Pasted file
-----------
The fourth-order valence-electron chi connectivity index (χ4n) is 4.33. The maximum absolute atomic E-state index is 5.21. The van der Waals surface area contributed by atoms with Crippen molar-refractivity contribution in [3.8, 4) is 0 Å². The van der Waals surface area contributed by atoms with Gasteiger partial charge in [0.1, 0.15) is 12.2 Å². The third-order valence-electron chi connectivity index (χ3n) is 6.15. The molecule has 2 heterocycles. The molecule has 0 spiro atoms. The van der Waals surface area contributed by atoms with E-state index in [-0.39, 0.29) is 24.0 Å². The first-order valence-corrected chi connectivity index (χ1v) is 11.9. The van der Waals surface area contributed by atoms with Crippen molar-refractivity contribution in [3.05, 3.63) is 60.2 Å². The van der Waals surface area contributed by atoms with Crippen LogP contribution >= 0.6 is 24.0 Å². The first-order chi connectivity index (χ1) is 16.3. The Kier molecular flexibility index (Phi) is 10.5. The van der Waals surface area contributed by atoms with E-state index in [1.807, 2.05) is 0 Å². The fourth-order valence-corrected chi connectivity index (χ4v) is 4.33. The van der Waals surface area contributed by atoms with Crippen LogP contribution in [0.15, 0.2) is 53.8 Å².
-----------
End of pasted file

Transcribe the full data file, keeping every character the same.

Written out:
The fourth-order valence-electron chi connectivity index (χ4n) is 4.33. The maximum absolute atomic E-state index is 5.21. The van der Waals surface area contributed by atoms with Crippen molar-refractivity contribution in [3.8, 4) is 0 Å². The van der Waals surface area contributed by atoms with Gasteiger partial charge in [0.1, 0.15) is 12.2 Å². The third-order valence-electron chi connectivity index (χ3n) is 6.15. The molecule has 2 heterocycles. The molecule has 0 spiro atoms. The van der Waals surface area contributed by atoms with E-state index in [-0.39, 0.29) is 24.0 Å². The first-order valence-corrected chi connectivity index (χ1v) is 11.9. The van der Waals surface area contributed by atoms with Crippen molar-refractivity contribution in [3.05, 3.63) is 60.2 Å². The van der Waals surface area contributed by atoms with Crippen LogP contribution >= 0.6 is 24.0 Å². The first-order chi connectivity index (χ1) is 16.3. The Kier molecular flexibility index (Phi) is 10.5. The van der Waals surface area contributed by atoms with E-state index in [1.807, 2.05) is 0 Å². The fourth-order valence-corrected chi connectivity index (χ4v) is 4.33. The van der Waals surface area contributed by atoms with Crippen LogP contribution in [0.15, 0.2) is 53.8 Å².